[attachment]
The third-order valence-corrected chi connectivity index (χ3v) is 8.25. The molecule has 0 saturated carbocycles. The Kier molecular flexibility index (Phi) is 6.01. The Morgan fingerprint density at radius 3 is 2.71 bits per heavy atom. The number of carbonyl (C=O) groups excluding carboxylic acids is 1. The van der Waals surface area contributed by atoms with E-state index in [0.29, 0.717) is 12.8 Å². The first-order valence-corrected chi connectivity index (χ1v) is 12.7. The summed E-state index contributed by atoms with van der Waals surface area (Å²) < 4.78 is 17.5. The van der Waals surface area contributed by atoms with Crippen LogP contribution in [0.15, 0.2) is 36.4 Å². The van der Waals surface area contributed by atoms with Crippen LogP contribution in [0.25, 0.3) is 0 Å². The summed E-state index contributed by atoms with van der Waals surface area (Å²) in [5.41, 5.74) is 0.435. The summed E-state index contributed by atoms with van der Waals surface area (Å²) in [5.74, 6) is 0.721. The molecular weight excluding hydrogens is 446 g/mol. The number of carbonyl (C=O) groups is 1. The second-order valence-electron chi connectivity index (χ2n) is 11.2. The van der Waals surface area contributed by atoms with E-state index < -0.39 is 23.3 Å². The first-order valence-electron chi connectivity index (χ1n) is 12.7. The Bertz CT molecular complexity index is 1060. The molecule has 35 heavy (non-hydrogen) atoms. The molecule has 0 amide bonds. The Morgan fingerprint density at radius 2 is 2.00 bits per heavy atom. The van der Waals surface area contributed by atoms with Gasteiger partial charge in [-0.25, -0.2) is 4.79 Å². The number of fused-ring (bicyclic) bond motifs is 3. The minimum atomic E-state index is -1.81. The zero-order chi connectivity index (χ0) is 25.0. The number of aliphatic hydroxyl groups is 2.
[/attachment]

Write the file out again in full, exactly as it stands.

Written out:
The third-order valence-corrected chi connectivity index (χ3v) is 8.25. The molecule has 0 saturated carbocycles. The Kier molecular flexibility index (Phi) is 6.01. The Morgan fingerprint density at radius 3 is 2.71 bits per heavy atom. The number of carbonyl (C=O) groups excluding carboxylic acids is 1. The van der Waals surface area contributed by atoms with E-state index in [0.29, 0.717) is 12.8 Å². The first-order valence-corrected chi connectivity index (χ1v) is 12.7. The summed E-state index contributed by atoms with van der Waals surface area (Å²) < 4.78 is 17.5. The van der Waals surface area contributed by atoms with Crippen LogP contribution in [0.15, 0.2) is 36.4 Å². The van der Waals surface area contributed by atoms with Crippen LogP contribution in [0.25, 0.3) is 0 Å². The summed E-state index contributed by atoms with van der Waals surface area (Å²) in [5.41, 5.74) is 0.435. The summed E-state index contributed by atoms with van der Waals surface area (Å²) in [5.74, 6) is 0.721. The molecular weight excluding hydrogens is 446 g/mol. The number of carbonyl (C=O) groups is 1. The second-order valence-electron chi connectivity index (χ2n) is 11.2. The van der Waals surface area contributed by atoms with E-state index < -0.39 is 23.3 Å². The first-order valence-electron chi connectivity index (χ1n) is 12.7. The Bertz CT molecular complexity index is 1060. The molecule has 35 heavy (non-hydrogen) atoms. The molecule has 0 amide bonds. The Morgan fingerprint density at radius 2 is 2.00 bits per heavy atom. The van der Waals surface area contributed by atoms with Gasteiger partial charge in [-0.25, -0.2) is 4.79 Å². The number of fused-ring (bicyclic) bond motifs is 3. The minimum atomic E-state index is -1.81. The zero-order chi connectivity index (χ0) is 25.0. The number of aliphatic hydroxyl groups is 2.